Triple digit figures are forecast by the National Weather Service in Salt Lake City for the next several days, with highs predicted to reach an energy-sucking 105 degrees on Monday — at the height of Utah’s famed Pioneer Day celebration.

It will be worse in Utah’s southwest desert, where temperatures were forecast to hit 111 degrees Friday and 113 degrees on Saturday.

The National Weather Service in Salt Lake City, in fact, has excessive heat warnings or heat advisories in place through much of the state into Monday.

The heat wave from California to Florida has stretched on for more than 40 days in some parts of the county and shattered 2,300 records, according to CNN, and is being blamed for multiple deaths in Arizona and elsewhere such as California, where Death Valley temperatures reached 119 degrees.

Related
How do you stay safe in a heat wave?

Forecasters say the extreme heat in the United States shows no indication of abating, with the outlook calling for above-normal temperatures well into August.

The United States is not alone in its struggles with record-breaking heat, as parts of Europe are enduring triple-digit temperatures that have caused some outdoor workers to walk off the job or transit workers to demand air-conditioned vehicles. The heat led to the afternoon closure of popular archaeological sites in Greece.

Earlier this week, Rocky Mountain Power released a statement saying it is taking all necessary steps to ensure the grid’s reliability during the heat wave.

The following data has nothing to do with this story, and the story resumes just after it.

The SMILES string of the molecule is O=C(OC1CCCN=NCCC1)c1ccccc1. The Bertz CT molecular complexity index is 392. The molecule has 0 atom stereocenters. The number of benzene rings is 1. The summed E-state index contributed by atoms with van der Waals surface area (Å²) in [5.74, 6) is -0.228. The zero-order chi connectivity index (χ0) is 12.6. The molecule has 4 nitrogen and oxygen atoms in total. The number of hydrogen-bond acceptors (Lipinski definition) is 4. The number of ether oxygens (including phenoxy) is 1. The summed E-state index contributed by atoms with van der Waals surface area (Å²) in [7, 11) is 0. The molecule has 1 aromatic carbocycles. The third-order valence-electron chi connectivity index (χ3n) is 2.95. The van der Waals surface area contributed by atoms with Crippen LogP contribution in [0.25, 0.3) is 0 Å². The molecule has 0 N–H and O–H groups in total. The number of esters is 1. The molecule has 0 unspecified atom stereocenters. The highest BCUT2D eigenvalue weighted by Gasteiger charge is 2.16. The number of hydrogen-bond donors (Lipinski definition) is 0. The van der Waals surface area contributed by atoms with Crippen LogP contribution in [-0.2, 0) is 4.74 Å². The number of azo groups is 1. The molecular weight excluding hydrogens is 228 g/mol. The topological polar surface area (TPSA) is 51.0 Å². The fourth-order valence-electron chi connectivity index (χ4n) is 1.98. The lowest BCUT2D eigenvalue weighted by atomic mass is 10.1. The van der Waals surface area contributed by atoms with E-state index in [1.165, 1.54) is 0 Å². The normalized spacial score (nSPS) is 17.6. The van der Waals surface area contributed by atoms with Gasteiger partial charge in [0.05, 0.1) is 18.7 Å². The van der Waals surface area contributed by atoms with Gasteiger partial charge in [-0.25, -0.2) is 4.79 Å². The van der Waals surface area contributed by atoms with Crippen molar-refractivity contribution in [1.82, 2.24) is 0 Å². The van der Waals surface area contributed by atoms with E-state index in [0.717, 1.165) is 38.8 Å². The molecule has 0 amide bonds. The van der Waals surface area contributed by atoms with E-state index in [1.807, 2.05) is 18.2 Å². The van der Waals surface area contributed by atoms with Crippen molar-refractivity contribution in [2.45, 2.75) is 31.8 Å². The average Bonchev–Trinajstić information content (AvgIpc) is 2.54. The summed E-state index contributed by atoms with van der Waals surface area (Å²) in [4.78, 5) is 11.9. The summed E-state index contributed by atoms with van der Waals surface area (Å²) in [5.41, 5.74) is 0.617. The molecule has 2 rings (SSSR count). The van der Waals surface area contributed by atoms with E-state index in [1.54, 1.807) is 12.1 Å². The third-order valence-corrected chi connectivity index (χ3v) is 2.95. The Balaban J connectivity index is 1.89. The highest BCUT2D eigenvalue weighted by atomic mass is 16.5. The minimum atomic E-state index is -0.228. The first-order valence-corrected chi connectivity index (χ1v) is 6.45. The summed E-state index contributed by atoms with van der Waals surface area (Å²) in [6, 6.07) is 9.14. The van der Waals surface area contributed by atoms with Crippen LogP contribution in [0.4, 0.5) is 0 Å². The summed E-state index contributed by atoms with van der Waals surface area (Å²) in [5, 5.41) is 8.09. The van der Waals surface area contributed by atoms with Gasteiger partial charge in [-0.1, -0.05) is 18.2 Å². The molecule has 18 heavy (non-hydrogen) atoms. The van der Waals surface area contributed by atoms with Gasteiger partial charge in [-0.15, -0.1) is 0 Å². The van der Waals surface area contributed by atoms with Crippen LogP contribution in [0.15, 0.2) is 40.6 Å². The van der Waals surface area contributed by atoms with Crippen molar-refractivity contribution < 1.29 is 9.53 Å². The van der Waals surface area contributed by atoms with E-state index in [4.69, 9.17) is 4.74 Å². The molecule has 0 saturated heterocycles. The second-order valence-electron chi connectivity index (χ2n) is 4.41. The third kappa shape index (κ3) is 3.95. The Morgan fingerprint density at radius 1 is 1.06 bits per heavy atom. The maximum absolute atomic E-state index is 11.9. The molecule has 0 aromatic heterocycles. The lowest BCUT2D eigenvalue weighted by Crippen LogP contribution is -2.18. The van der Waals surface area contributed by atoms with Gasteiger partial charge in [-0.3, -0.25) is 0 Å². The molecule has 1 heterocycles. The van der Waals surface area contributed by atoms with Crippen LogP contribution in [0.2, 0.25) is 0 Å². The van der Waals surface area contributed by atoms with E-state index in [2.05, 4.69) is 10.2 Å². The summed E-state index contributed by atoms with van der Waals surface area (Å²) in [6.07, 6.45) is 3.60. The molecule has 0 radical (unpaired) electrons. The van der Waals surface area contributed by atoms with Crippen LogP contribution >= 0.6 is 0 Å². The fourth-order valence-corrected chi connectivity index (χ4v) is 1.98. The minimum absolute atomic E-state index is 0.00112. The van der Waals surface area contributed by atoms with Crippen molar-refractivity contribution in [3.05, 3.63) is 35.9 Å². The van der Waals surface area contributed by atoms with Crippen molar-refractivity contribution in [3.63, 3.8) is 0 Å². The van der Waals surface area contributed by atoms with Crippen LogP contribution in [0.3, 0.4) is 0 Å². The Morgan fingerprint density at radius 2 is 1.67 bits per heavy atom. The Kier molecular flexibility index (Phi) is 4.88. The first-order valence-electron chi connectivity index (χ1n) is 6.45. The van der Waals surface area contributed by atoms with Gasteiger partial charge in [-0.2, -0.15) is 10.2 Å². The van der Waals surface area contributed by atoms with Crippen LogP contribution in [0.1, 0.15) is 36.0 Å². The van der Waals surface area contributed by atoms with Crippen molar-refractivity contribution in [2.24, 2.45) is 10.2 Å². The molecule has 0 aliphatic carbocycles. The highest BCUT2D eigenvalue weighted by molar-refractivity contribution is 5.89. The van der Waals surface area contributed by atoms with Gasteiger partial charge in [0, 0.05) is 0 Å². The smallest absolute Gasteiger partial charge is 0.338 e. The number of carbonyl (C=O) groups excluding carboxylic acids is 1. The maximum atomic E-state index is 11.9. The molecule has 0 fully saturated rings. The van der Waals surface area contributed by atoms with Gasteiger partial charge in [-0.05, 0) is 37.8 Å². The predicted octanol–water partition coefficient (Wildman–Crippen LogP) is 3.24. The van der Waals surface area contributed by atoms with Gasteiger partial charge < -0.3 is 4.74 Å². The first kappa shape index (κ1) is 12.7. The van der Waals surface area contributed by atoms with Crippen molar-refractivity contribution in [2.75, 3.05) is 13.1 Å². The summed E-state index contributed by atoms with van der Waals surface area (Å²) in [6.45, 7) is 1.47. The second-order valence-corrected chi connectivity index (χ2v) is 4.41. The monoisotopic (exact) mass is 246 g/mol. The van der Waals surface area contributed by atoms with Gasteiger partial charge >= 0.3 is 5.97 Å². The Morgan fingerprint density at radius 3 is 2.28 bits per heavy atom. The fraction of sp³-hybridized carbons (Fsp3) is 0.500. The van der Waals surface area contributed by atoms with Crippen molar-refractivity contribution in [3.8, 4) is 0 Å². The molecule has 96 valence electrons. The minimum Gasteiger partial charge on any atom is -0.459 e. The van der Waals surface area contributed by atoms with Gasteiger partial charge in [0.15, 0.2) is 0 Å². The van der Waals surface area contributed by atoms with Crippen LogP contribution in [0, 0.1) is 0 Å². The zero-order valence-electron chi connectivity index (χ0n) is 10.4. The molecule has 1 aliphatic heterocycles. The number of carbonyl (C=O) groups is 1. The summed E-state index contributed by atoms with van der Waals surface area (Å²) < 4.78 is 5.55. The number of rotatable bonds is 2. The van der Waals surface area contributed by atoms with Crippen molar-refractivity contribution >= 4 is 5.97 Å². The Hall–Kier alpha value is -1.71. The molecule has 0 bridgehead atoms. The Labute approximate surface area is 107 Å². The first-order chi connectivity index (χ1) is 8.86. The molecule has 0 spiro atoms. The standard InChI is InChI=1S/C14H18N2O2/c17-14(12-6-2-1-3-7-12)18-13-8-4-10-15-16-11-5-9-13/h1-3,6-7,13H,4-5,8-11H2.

“More electricity is used by our customers during the summer season than at any other time of the year,” said Curt Mansfield, Rocky Mountain Power senior vice president of power delivery. “Although we see the demand for electricity reach its highest point during the summer, we are confident about our network’s readiness for this summer.”

The demand for electricity typically reaches its highest point on a hot summer weekday afternoon, generally from about 3 p.m. to 8 p.m. That’s the same time power is needed to operate the summertime irrigation systems and the ever-increasing number of air conditioners.

They do want customers to do their part, however, including:

  • Set the thermostat as high as comfortable; for example, 78 degrees or higher when at home.
  • Tune up air conditioners each year and clean or replace filters monthly.
  • Operate the clothes dryer and dishwasher at night.
  • Prepare meals that do not require the oven.

Jason Whipple, director of Washington County Emergency Services, said should there be a power failure, the county has a reverse 911 emergency notification system via texts, phone calls and emails to alert residents of “cooling” centers.

“We do have a lot of buildings that have the ability to have their own generated power.”

Salt Lake County’s Aging and Adult Services has a Cool Zone program, too, which runs through Oct. 15 and not only includes senior centers, but libraries and recreation centers. The county site includes an interactive map, as well as a listing of Cool Zone locations for residents seeking relief.

A person experiencing homelessness who asked not to be named lies under a tree to try and escape the sun on State Street in Salt Lake City on Friday, July 21, 2023. The National Weather Service in Salt Lake City has excessive heat warnings or heat advisories in place through much of the state into Monday. High temperatures can be especially dangerous for those experiencing homelessness. | Megan Nielsen, Deseret News